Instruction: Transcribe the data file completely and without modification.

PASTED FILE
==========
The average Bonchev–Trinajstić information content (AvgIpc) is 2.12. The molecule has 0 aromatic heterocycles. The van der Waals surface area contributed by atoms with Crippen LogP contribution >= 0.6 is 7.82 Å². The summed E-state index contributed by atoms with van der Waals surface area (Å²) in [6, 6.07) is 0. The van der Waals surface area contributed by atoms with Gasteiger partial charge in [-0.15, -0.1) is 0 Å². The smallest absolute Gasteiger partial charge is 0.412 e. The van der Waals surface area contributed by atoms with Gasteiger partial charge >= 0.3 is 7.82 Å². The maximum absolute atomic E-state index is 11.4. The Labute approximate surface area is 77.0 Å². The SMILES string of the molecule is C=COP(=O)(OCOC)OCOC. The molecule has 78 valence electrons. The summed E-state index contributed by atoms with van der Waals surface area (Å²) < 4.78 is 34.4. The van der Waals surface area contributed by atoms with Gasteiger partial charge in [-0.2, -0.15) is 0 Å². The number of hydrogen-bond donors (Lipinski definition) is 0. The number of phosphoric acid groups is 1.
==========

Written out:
The average Bonchev–Trinajstić information content (AvgIpc) is 2.12. The molecule has 0 aromatic heterocycles. The van der Waals surface area contributed by atoms with Crippen LogP contribution >= 0.6 is 7.82 Å². The summed E-state index contributed by atoms with van der Waals surface area (Å²) in [6, 6.07) is 0. The van der Waals surface area contributed by atoms with Gasteiger partial charge in [-0.15, -0.1) is 0 Å². The smallest absolute Gasteiger partial charge is 0.412 e. The van der Waals surface area contributed by atoms with Gasteiger partial charge >= 0.3 is 7.82 Å². The maximum absolute atomic E-state index is 11.4. The Labute approximate surface area is 77.0 Å². The SMILES string of the molecule is C=COP(=O)(OCOC)OCOC. The molecule has 78 valence electrons. The summed E-state index contributed by atoms with van der Waals surface area (Å²) < 4.78 is 34.4. The van der Waals surface area contributed by atoms with Gasteiger partial charge in [-0.2, -0.15) is 0 Å². The number of hydrogen-bond donors (Lipinski definition) is 0. The number of phosphoric acid groups is 1.